Alaska’s beleaguered oil industry has finally found a lifeline. A small but very successful energy exploration company, Caelus Energy LLC, announced its discovery of a new oil field on Alaska’s North Slope.
What does the company say about its latest discovery?
The field is located in Smith Bay, an area 30 miles north of the Arctic Circle near Alaska’s northernmost city, Barrow. Caelus claims the field holds 6 billion barrels of oil and when combined with an adjacent field could contain more than 10 billion barrels. It expects to be able to recover about 30-40% of that oil.
What does this discovery mean?
If it is true, and only preliminary testing has been completed, the discovery would increase Alaska’s current oil reserves by 80%. At its height, in 1988, Alaska produced 2 million barrels per day. Most of that oil came from Prudhoe Bay which has since fallen to a quarter of that by 2015.
How difficult will it be to start production?
This oil will be significantly more challenging to access than the oil in recently discovered fields in Texas but less challenging to access than the oil in Shell’s recently abandoned project in Alaska’s Chukchi Sea in the Arctic. The oil in Smith Bay is located in shallow waters near land which makes it easier to reach than that in the Chukchi Sea. Caelus says the company plans to bring in barges and sink them in the water near Smith Bay to build platforms. The project would also include a newan 800 mile pipeline to connect Smith Bay with the Trans-Alaskan Pipeline System in Prudhoe Bay. Even though Alaska’s pipeline regulations are considerably more friendly to energy companies than elsewhere in the U.S., it could still take between five and ten years before any oil is produced. And when it comes to opposition to pipelines and Arctic drilling, all possible delays are on the table.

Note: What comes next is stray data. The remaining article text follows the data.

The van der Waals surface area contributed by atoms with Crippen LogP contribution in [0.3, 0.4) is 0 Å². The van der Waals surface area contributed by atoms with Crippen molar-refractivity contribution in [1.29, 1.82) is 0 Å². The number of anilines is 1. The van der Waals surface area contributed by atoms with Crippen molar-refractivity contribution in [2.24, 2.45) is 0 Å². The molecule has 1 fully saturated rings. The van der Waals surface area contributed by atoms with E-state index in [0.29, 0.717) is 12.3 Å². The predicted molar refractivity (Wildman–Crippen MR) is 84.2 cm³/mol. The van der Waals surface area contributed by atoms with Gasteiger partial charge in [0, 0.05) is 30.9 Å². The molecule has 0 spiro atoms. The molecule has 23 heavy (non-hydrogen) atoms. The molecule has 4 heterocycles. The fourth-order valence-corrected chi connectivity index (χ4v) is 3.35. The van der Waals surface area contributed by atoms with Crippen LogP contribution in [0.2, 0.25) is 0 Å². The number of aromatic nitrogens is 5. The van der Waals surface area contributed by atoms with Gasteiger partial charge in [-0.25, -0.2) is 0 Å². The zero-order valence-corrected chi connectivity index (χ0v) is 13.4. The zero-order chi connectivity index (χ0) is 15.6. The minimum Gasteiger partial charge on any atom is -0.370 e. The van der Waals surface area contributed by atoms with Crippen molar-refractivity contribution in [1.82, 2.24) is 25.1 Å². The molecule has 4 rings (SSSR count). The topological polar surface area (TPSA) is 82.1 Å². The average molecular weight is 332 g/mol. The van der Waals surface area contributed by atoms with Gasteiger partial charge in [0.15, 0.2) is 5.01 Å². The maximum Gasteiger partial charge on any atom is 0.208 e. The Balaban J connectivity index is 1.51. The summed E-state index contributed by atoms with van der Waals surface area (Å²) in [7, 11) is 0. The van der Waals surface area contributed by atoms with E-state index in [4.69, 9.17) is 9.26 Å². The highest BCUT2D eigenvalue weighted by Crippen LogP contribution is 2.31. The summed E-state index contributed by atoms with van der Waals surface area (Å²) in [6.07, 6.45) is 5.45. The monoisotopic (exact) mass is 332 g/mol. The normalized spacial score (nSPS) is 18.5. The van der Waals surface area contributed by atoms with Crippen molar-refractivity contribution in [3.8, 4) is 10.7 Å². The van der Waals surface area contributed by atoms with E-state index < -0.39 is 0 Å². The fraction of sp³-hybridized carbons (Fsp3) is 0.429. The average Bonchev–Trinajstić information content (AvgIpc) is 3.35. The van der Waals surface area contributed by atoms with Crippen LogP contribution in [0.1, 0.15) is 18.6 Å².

How does Smith Bay compare to other recent discoveries?
While this is a significant discovery for Alaska, Smith Bay is actually relatively minor on a global scale. For example, Kazakhstan’s Kashagan oil field, discovered in 2000 and located offshore in the Caspian Sea, is estimated to hold 70 billion barrels with 7-13 billion recoverable barrels. Discovered in 1998, Saudi Arabia’s Shaybah oil field is estimated to hold between 14 and 18 billion barrels of oil. In 2003, Iran discovered offshore oilfields which may contain about 31 billion barrels. In 2006, Brazil discovered huge deep-water fields which its state-run company claimed contain as much as 40 billion barrels of oil. However, the Smith Bay discovery may be the biggest from the last couple of years. In comparison, a 2014 discovery in the North Sea was estimated to contain about 50 million barrels of oil and a 2016 discovery in Texas may hold 3 billion barrel of oil.
This Smith Bay discovery could prove to be a great windfall for the companies involved and for the revenue department of Alaska. It is not large enough, and production is not imminent enough, for the Smith Bay field to significantly impact prices, policy, or strategy.